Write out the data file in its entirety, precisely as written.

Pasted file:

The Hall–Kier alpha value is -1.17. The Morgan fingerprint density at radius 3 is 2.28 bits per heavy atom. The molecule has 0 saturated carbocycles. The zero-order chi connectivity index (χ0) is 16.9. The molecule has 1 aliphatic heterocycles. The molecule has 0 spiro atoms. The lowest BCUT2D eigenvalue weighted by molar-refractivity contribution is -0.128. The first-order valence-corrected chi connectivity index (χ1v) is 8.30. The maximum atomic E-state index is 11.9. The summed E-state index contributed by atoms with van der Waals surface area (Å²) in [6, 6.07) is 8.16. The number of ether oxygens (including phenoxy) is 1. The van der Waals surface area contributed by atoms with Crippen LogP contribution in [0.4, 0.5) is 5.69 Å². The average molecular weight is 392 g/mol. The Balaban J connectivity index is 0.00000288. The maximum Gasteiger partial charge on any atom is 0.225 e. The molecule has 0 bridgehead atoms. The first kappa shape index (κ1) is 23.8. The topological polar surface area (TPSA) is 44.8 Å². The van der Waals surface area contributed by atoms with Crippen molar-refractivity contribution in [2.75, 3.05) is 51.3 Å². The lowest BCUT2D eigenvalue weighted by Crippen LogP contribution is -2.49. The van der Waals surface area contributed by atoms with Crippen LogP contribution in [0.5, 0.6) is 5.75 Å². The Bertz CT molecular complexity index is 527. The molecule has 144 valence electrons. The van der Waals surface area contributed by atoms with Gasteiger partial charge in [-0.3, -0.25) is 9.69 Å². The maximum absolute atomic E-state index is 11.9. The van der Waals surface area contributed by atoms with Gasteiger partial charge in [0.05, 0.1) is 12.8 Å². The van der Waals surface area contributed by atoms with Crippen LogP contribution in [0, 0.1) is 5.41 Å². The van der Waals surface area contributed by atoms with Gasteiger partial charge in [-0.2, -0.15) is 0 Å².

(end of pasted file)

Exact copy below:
The Hall–Kier alpha value is -1.17. The Morgan fingerprint density at radius 3 is 2.28 bits per heavy atom. The molecule has 0 saturated carbocycles. The zero-order chi connectivity index (χ0) is 16.9. The molecule has 1 aliphatic heterocycles. The molecule has 0 spiro atoms. The lowest BCUT2D eigenvalue weighted by molar-refractivity contribution is -0.128. The first-order valence-corrected chi connectivity index (χ1v) is 8.30. The maximum atomic E-state index is 11.9. The summed E-state index contributed by atoms with van der Waals surface area (Å²) in [6, 6.07) is 8.16. The number of ether oxygens (including phenoxy) is 1. The van der Waals surface area contributed by atoms with Crippen LogP contribution in [0.4, 0.5) is 5.69 Å². The average molecular weight is 392 g/mol. The Balaban J connectivity index is 0.00000288. The maximum Gasteiger partial charge on any atom is 0.225 e. The molecule has 0 bridgehead atoms. The first kappa shape index (κ1) is 23.8. The topological polar surface area (TPSA) is 44.8 Å². The van der Waals surface area contributed by atoms with Crippen molar-refractivity contribution in [2.75, 3.05) is 51.3 Å². The lowest BCUT2D eigenvalue weighted by Crippen LogP contribution is -2.49. The van der Waals surface area contributed by atoms with Crippen LogP contribution in [0.5, 0.6) is 5.75 Å². The Bertz CT molecular complexity index is 527. The molecule has 144 valence electrons. The van der Waals surface area contributed by atoms with Gasteiger partial charge in [-0.3, -0.25) is 9.69 Å². The maximum absolute atomic E-state index is 11.9. The van der Waals surface area contributed by atoms with Gasteiger partial charge in [0.05, 0.1) is 12.8 Å². The van der Waals surface area contributed by atoms with Crippen LogP contribution in [0, 0.1) is 5.41 Å². The van der Waals surface area contributed by atoms with Gasteiger partial charge in [-0.2, -0.15) is 0 Å².